Relaxation is in short supply at Disney World with so much to see and do. All of the resorts are full service with activities, and nicely appointed fitness facilities. Every time I visit I vow to spend more time at the swimming pools and every time I get sucked right back into park hopping. I guess we are all just big kids, no matter what our age.

On our last day in Disney, we sat outside the cleanest pub you’ll ever find, The Rose and Crown, the sun shining on our faces enjoying a pleasant 75 degrees, sipping a nice Guinness stout and imagining ourselves in London. For what we paid for the trip, we probably could have gone to the real London but it would have been cold and rainy just like home, and Florida’s sunshine and Disney’s magic was what we needed.

 

 

 

 

 

Florida Keys Long Weekend: Sun, Sand and Seafood

Published in the Chronicle/Advisor

You know you’re not in Michigan anymore when the first warm blast of air (scented by jet fuel) hits you as you leave the plane and enter the jet way. When I asked a Michigan native why they live in the Florida Keys for half the year, “It’s as far south as you can go and still be in the U.S..” South is good when there are piles of snow lining your driveway. We had modest goals for our long weekend—sun, sand and seafood. And water—lots of blue water!

The temperatures were hovering in the high 70s as we drove down U.S. 1 towards the Florida Keys. Three airports are in driving distance of this chain of small islands stretching for 120 miles between the Gulf and the Atlantic Ocean. West Palm Beach, Ft. Lauderdale and Miami all boast Keys friendly driving distances. You can also fly right into Key West’s small international airport (think postage stamp run-way) but the airfare is considerably more expensive.

The drive down the Keys is a mostly two-lane highway, where topping 55 mph is an accomplishment. But what’s your hurry? It is one of the most beautiful drives in the world, with expansive vistas of aquamarine water reaching as far as the eye can see on both sides. The first of five major keys or islands is Key Largo, a perfect spot for lunch after flying and driving since 0’ dark hundred. A family (and an army) travel on their stomachs after all! We choose a perennial favorite with an unoriginal name, The Fish House at mile marker 102.5. Mile markers are attached to the road signs and tell you were you as you progress towards the last island, Key West, mile marker 0.

We were sold by the claim that they serve only fresh fish brought to the restaurant’s back door and then filleted and prepared on the premises.  How much fresher could you get? The outside of the restaurant looked sketchy as my daughter said. But inside was bright, with the fish motif carried to the nth degree including nets hanging from the ceiling. And the food was fabulous. Succulent boiled and u-peel shrimp, called pink gold by the locals, best in class fried calamari, lovely grouper Matecumbe, baked and topped with fresh tomatoes, shallots, basil, capers, olive oil and lemon juice. The last dish was The Fish House’s original creation that has been featured in “Cooking Light” magazine.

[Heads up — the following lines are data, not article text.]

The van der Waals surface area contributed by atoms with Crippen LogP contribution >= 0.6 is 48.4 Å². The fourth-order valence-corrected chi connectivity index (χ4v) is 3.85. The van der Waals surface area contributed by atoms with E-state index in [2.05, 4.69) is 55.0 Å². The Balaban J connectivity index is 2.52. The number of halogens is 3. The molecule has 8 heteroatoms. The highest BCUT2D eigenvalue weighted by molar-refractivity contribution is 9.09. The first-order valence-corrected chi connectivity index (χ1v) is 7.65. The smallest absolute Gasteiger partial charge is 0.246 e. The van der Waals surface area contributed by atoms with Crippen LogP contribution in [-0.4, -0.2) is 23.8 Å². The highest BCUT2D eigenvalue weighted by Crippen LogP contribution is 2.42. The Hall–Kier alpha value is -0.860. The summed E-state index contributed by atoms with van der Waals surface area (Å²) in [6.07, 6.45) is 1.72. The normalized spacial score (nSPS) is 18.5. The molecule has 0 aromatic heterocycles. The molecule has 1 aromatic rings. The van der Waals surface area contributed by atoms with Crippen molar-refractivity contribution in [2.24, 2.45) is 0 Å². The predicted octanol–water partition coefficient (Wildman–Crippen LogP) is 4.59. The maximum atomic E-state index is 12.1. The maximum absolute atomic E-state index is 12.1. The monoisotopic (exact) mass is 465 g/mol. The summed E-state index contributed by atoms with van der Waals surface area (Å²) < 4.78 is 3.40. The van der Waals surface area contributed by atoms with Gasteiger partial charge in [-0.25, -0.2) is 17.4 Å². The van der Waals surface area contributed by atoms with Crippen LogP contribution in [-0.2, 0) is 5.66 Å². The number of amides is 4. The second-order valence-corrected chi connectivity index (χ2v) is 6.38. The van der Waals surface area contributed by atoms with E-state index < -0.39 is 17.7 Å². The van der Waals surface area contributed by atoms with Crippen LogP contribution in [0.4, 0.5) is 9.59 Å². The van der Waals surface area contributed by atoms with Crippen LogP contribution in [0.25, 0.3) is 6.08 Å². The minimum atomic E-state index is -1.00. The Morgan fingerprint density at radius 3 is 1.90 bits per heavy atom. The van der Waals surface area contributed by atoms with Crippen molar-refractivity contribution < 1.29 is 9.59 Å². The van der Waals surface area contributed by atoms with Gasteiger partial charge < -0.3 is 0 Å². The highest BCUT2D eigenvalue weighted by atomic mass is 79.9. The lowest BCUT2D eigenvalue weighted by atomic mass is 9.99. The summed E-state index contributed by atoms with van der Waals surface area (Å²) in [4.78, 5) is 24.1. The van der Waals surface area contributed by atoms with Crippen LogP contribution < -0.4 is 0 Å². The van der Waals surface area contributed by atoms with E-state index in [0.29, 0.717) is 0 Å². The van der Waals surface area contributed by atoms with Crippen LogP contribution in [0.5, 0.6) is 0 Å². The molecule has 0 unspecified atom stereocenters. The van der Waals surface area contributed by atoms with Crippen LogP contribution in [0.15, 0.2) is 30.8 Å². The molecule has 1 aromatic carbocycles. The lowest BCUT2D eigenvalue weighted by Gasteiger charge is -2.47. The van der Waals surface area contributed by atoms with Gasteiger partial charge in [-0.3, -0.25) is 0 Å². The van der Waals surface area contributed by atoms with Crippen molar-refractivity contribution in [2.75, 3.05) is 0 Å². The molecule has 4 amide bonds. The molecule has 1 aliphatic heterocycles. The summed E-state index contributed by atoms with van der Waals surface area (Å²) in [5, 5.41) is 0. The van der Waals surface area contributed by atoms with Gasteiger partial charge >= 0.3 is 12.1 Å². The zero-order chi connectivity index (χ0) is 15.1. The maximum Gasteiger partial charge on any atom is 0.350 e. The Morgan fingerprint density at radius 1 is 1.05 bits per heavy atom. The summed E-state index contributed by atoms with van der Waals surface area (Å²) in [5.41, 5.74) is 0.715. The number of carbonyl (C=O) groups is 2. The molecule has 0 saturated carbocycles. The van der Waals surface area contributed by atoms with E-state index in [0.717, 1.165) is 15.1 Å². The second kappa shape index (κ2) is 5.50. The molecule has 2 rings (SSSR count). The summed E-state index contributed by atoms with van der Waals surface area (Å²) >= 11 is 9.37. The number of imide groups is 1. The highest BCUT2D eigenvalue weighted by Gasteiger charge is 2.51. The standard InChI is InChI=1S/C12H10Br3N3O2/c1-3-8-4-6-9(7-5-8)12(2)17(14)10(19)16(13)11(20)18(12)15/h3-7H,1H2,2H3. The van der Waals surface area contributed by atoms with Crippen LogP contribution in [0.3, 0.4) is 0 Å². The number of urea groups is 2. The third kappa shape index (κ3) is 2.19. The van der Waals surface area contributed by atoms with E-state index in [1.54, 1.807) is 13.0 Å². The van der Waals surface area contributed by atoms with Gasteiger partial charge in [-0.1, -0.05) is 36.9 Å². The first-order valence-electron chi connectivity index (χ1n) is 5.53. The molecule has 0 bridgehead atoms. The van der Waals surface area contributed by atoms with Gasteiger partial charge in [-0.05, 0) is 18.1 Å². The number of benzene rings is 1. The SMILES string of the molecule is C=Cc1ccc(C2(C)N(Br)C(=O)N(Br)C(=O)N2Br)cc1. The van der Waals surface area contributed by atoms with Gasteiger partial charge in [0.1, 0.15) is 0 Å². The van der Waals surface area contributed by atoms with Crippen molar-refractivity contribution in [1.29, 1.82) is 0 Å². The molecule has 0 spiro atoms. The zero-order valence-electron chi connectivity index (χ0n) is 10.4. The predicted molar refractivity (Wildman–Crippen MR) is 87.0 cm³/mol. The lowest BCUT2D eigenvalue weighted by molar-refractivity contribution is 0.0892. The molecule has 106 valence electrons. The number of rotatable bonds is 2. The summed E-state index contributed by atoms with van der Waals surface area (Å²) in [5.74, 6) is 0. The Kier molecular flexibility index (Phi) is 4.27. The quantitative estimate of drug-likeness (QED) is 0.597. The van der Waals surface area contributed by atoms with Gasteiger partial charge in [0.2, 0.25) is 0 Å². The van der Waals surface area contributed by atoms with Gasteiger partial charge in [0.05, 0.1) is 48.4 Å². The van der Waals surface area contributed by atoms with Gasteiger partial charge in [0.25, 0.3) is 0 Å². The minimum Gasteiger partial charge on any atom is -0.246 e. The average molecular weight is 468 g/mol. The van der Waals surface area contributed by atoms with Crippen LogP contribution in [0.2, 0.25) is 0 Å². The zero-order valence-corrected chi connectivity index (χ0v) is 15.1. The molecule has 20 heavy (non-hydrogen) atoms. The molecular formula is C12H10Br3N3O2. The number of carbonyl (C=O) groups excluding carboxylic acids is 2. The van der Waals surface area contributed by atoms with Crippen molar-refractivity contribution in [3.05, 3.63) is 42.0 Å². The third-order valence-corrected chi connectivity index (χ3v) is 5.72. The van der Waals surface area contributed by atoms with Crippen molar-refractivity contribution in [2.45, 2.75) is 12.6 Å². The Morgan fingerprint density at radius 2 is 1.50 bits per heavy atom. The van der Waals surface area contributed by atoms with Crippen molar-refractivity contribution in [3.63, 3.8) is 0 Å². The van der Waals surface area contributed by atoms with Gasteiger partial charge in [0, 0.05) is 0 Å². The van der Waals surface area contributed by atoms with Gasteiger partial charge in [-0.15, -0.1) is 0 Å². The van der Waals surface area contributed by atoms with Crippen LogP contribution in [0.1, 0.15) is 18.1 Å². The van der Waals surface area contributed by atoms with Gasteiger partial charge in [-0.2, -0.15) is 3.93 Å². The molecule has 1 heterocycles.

You drive across dozens of small islands with names like No Name Key, Greyhound Key and Plantation Key. Our destination was Duck Key, home of Hawks Cay Resort where we have stayed before. This weekend we were going to stay with friends a few keys down but wanted to check out what a $35 million renovation had done to what was already a lovely resort. It’s a big place, 402 rooms and villas with five restaurants. That was at least two more than last time we stayed. The beautiful saltwater lagoon was as inviting as we remembered and they had really souped up their dolphin program. Called the Dolphin Connection, they say it is the only one of its kind in North America. Now they even have Segway tours using those wonderful upright two wheeled scooters. Quite a place at quite a price, rooms usually start at $300 a night but they did have a web only special of $189 a night that would be a huge deal if it matched the dates you wanted to stay.

Continuing down the route, it was almost time for dinner. There is a food theme to all our travels. Lots of choices in Marathon, the mid point, but we traveled on to the Square Grouper in Cudjoe Key, at mile marker 22.5. It was worth the extra miles. The fish selections had all the freshness of the Fish House but with even more inventive and exciting flavor combinations. A square grouper is what they call the bale of marijuana that gets dumped overboard by smugglers when law enforcement comes alongside (news to me!).

The menu is dived into ocean and earth and we sampled from both. We tried the island shrimp cakes with banana pepper aioli and the pasta with shrimp scallops and fresh fish of the day. My husband almost licked his plate of roasted duck breast with a spicy tamarind garlic sauce. The wine was displayed in unusual cubbyholes around the restaurant and the wine list was pronounced very satisfactory by the wine snobs at the table.